Close the CFO: Five Must-Dos for Finance-Reviewed Deals
Selling to the Chief Financial Officer (CFO) has become a necessity for every sales professional. Regardless of your historical buyer persona, the CFO is now a crucial decision-maker in the sales process.
Budgets have continued to tighten with on-going economic uncertainty. Companies want to control costs to counter slowing growth. So finance departments are scrutinizing every aspect of every deal.
If this is new territory for you, that’s okay. Here are five essential steps sellers can take to significantly improve the chances of successfully closing a CFO-reviewed deal.
1. Be Prepared with Precise ROI Calculations
The foundation of any successful CFO-reviewed deal will be air-tight Return on Investment (ROI) calculations. It goes without saying that your ROI calculations have to align seamlessly with your prospect’s financial objectives.
Ensure that both you and your buyer or champion can recite these figures flawlessly. Train them thoroughly, ensuring they can communicate the ROI as effectively as you can. This collaborative approach not only enhances your credibility but also provides a united front when presenting to the CFO.
Top-performing sales professionals often go the extra mile by crafting custom ROI calculators, often developed with direct input and buy-in from key decision-makers. Your ROI calculator should be tailored to their specific needs, focusing on the metrics that matter most to them. This customization demonstrates your commitment to delivering tangible value. Allowing for customization of key inputs from the CFO and economic buyer will also build credibility by giving them flexibility to change assumptions.
2. Always Come Back to the ROI
Every interaction with your prospect is an opportunity to reinforce the value and ROI of your solution. During routine check-in calls, use ROI figures to remind your prospect of the benefits they stand to gain from your solution. Emphasize the impact on their bottom line and make sure everyone involved comprehends the consequences of delaying the decision.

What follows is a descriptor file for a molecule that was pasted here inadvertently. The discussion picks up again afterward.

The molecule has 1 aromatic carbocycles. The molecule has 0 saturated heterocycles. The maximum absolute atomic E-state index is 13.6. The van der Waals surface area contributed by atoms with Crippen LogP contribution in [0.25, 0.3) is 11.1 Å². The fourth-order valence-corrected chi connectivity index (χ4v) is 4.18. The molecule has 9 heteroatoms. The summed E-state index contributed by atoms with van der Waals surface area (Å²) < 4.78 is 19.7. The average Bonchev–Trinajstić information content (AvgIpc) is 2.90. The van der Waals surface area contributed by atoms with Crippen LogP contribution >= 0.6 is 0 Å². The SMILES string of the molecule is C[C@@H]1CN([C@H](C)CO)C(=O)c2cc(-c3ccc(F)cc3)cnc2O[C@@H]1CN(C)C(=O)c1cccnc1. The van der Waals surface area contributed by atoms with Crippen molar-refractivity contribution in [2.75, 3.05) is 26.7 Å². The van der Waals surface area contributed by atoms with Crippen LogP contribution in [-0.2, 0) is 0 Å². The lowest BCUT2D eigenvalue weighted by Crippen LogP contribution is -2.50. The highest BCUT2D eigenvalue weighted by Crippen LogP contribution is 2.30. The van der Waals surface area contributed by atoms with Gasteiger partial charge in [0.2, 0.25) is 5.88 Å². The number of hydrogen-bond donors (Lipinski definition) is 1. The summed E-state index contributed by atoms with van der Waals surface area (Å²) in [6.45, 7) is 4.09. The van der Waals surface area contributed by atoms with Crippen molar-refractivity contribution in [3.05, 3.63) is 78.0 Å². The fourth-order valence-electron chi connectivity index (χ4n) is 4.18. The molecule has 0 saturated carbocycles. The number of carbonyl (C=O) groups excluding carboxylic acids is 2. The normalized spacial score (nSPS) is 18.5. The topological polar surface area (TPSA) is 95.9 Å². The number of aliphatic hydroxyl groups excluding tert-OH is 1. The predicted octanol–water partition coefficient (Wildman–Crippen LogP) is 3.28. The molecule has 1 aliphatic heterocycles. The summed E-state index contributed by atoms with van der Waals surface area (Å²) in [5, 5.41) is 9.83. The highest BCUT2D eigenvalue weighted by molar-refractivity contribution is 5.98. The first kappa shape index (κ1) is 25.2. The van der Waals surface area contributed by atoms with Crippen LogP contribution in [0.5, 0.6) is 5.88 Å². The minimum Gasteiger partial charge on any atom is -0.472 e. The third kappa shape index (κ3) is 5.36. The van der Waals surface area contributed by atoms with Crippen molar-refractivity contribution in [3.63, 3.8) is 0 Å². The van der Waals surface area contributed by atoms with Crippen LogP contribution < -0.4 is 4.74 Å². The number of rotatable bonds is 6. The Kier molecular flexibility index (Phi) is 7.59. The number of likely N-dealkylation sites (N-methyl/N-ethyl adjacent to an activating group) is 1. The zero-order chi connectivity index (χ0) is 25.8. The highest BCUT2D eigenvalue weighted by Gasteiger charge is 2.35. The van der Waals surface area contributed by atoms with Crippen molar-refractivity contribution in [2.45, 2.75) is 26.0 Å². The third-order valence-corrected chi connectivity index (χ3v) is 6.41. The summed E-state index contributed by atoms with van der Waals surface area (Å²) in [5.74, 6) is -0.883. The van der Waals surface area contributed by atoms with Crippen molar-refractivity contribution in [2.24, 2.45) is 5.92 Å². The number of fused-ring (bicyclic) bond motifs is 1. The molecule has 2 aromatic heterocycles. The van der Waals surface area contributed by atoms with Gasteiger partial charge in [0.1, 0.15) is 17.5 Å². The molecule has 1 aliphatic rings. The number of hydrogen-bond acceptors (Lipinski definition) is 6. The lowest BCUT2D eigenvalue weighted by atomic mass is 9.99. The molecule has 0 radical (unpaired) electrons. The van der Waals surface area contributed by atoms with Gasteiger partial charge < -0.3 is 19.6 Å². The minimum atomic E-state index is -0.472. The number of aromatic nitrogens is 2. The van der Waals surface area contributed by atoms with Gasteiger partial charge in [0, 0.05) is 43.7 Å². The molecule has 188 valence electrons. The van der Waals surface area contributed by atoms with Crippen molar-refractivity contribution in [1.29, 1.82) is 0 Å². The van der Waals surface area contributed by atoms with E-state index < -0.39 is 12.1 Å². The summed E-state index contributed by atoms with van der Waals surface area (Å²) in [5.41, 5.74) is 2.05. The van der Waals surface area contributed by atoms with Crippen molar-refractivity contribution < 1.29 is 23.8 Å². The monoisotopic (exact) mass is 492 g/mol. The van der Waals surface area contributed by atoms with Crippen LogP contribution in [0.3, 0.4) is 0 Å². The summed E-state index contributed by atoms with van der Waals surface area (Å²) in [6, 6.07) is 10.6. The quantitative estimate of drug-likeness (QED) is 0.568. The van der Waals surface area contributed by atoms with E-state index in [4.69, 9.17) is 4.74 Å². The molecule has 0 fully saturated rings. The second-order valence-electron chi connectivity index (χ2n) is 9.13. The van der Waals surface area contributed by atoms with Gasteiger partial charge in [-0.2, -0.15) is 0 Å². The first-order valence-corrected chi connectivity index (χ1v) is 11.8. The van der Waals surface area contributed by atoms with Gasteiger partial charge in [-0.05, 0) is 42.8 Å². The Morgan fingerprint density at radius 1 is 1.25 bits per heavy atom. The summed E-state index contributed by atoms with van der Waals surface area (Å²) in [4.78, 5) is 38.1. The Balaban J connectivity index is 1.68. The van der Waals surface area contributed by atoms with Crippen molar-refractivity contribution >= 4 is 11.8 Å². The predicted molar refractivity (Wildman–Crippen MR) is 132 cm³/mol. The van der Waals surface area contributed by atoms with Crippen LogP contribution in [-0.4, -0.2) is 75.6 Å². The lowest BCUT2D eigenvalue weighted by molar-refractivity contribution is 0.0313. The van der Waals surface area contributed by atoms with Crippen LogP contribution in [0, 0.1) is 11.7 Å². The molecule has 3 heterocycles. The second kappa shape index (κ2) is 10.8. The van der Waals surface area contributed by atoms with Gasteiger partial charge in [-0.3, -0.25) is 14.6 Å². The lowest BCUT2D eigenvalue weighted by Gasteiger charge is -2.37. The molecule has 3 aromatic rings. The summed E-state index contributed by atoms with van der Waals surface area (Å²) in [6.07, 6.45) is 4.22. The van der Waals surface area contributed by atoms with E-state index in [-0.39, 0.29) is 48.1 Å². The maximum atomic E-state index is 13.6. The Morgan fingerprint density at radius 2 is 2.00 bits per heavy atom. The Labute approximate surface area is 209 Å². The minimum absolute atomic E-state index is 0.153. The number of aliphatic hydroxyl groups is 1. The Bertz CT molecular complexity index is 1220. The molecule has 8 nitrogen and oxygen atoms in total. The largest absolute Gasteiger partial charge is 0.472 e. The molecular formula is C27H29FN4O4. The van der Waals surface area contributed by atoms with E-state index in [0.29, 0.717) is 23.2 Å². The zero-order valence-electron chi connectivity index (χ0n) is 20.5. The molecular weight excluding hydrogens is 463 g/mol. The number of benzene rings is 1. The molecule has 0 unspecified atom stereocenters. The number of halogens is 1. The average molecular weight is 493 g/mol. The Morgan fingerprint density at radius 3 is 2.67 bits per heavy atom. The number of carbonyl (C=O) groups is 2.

If a deal hits a roadblock or stalls, refocus the conversation on ROI calculations. Highlight the negative consequences of further delay and reiterate the value your solution brings. This can rekindle interest and drive the deal forward.
3. Do Your Research
To impress a CFO, you have to be armed with comprehensive knowledge about their company and industry. Research is paramount, especially when dealing with public companies.
When selling to public companies, study the transcripts of their last four earnings calls, paying close attention to the company’s outlook and priorities. This information will help you align your value proposition with their immediate needs and long-term objectives. (If you haven’t already, make sure these metrics are accounted for in your ROI calculator.)
You can also network and reach out to sellers who have experience with your prospect’s organization. Other reps can offer valuable guidance and insight into the company’s buying process. At RepVue, we’ve seen how the sales community often exhibits a high degree of altruism — frankly, it’s awesome. Other sellers are an incredibly valuable resource for information.
4. Prepare for Heightened Contract Scrutiny
Don’t be surprised when CFO-reviewed contracts face increased scrutiny. While procurement teams are certainly thorough, CFOs will meticulously examine every contract term. (That auto-renew clause that normally sails through probably won’t this time.) Be prepared to be more flexible in certain areas to accommodate their requirements.
CFOs prioritize financial stability and risk management. They are likely to focus on contract terms related to payment schedules, termination clauses, and financial guarantees. Be prepared to address their concerns in these areas.
Some concessions may be necessary to secure the deal. A willingness to adapt contract terms can be a significant factor in winning CFO approval. Be open to negotiations and be ready to find mutually beneficial solutions.
5. Additional Calls and Extended Sales Cycles
Selling to CFOs will often require additional calls and engagement with higher levels of leadership within the organization. This extended sales cycle demands careful planning and adjustments to your forecasts.
Be prepared to pitch directly to someone in the finance department. The CFO may want to hear from you personally to gain a deeper understanding of your solution’s financial implications.
In many cases, CFOs will involve additional levels of leadership in the decision-making process. Adjust your sales forecasts to account for this longer sales cycle. What was once a 55-day cycle may now stretch to 70 days or more.
Preparation = Success
By mastering ROI calculations, leveraging them effectively, conducting in-depth research, navigating complex contracts, and anticipating additional calls, you can significantly enhance your success rate with CFO-reviewed deals.
The good news is that when you can demonstrate the ROI of your solution, deals are more likely to close successfully. The danger lies in being ill-prepared to communicate and sell the ROI effectively. Sellers who have prior experience selling to finance have an advantage, but for those not yet in that category, it’s crucial to fast-track your skills and expertise in this increasingly critical area of sales.